The earning season for banks in Europe started out with some disappointing numbers. $4.2 billion in net losses are reported by banking giant HSBC in the fourth quarter of 2016. Unfortunately this comes after a $2.4 billion dollar write down of its private banking operations in Europe. As the largest bank by assets in Europe, HSBC only made a pre-tax profit of $7.1 billion in 2016. This is disappointing news for investors as the analysts’ estimates came in at $14.4 billion. Its actual profit is also down quite a lot from $18.9 billion in the previous year, according to Thomson Reuters data. The company also took a loss of $1.5 billion in the 4th quarter of 2015. So it has not been a very good couple of years for the large bank. It appears that HSBC is having a difficult time shrugging off a bad reputation linked to accusations of working with arms dealers, tax evaders, and foreign dictators. It disclosed it was under investigation by Britain’s Financial Conduct Authority into its compliance with money laundering regulations.
On top of all this trouble it’s already facing, HSBC (NYSE:HSBC) has also experienced political and economic shocks as have many other financial institutions. It’s already planning to move roughly one thousand jobs out of London and possibly transfer most of them to Paris, France. Donald Trump’s victory in the US presidential election has also caused many companies to take action based on what they think his economic and international trade policies will look like. What all this means for HSBC is uncertainty and volatility. Its shares were trading down about 5% in the Hong Kong stock market after HSBC published the latest financial numbers.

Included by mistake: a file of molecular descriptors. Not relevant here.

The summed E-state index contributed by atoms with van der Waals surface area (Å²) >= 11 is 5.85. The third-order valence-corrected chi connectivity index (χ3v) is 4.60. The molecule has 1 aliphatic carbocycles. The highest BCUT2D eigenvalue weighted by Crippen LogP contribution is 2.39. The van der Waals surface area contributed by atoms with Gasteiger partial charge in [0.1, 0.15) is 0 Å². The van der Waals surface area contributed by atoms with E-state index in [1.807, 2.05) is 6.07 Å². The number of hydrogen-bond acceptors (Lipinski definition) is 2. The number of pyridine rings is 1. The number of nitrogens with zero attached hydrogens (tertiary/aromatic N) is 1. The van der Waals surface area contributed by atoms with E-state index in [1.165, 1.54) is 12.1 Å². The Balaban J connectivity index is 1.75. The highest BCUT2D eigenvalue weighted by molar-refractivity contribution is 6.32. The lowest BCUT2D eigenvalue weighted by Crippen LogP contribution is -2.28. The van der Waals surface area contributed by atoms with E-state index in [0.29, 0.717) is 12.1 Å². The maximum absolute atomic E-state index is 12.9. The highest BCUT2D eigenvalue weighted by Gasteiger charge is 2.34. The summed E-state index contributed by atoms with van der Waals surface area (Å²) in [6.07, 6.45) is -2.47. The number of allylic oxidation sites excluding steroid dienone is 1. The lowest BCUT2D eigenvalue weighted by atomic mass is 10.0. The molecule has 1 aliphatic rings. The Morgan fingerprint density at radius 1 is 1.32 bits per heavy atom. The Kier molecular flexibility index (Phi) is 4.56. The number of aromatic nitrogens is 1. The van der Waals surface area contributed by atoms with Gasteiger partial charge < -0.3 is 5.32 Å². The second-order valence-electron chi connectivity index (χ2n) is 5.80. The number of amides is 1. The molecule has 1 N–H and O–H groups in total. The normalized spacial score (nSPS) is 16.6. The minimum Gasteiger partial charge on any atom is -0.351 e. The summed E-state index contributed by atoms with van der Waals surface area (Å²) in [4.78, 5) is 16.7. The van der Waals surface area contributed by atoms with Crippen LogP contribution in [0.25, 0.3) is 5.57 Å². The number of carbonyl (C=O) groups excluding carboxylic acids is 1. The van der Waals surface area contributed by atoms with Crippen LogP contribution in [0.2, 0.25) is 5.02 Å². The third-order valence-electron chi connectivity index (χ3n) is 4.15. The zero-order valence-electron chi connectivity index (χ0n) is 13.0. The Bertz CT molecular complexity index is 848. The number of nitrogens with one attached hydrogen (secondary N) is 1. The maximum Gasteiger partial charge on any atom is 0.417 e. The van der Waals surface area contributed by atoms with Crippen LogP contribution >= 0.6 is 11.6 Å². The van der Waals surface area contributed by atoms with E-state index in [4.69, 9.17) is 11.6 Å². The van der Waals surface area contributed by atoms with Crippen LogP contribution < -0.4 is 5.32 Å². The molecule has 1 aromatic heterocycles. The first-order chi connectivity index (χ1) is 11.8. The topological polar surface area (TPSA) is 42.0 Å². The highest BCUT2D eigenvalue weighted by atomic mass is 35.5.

But perhaps the worst is behind it. HSBC has already made large efforts to clean up its private banking situation. And along with the disappointing loss, HSBC has announced it will buy back $1 billion of shares. The chairman Douglas Flint recently gave further reason for optimism as he said in a statement, “We enter 2017 with the restructuring of the group essentially competed, and with a strong capital position and a conservative balance sheet.” Weak growth and a few large negative news meant the bank missed analysts’ expectations and raised doubts over whether or not its current financial strategy is working. Flint also added, “2016 will be long remembered for its significant and largely unexpected economic and political events. These foreshadowed changes to the established geopolitical and economic relationships that have defined interactions within developed economies and between them and the rest of the world. The uncertainties created by such changes temporarily influenced investment activity and contributed to volatile financial market conditions. Against this background, HSBC’s performance in 2016 was broadly satisfactory.”
Despite HSBC’s shares selling off this week, it still remains one of the best-performing European bank stocks since Britain voted in June of last year to leave the European Union. HSBC climbed about 53% against a 28% increase in the STOXX Europe 600 banks index. This is because HSBC benefited from the strengthening of the U.S. dollar and stronger capital levels. It’s never easy to predict what markets will do in the future. That’s why it’s best to maintain a well-diversified, balanced portfolio to weather the ups and downs over the long run. The financial sector is the backbone of the economy no matter where you live. As HSBC is a global recognized brand is among the largest in the world, it makes for an adequate proxy for the banking industry. Owning more bank stocks would be preferable, but HSBC would not be a bad place to start.
This author has no positions in any stock mentioned and does not plan to open any positions in any stocks mentioned for at least 72 hours after publication of this article.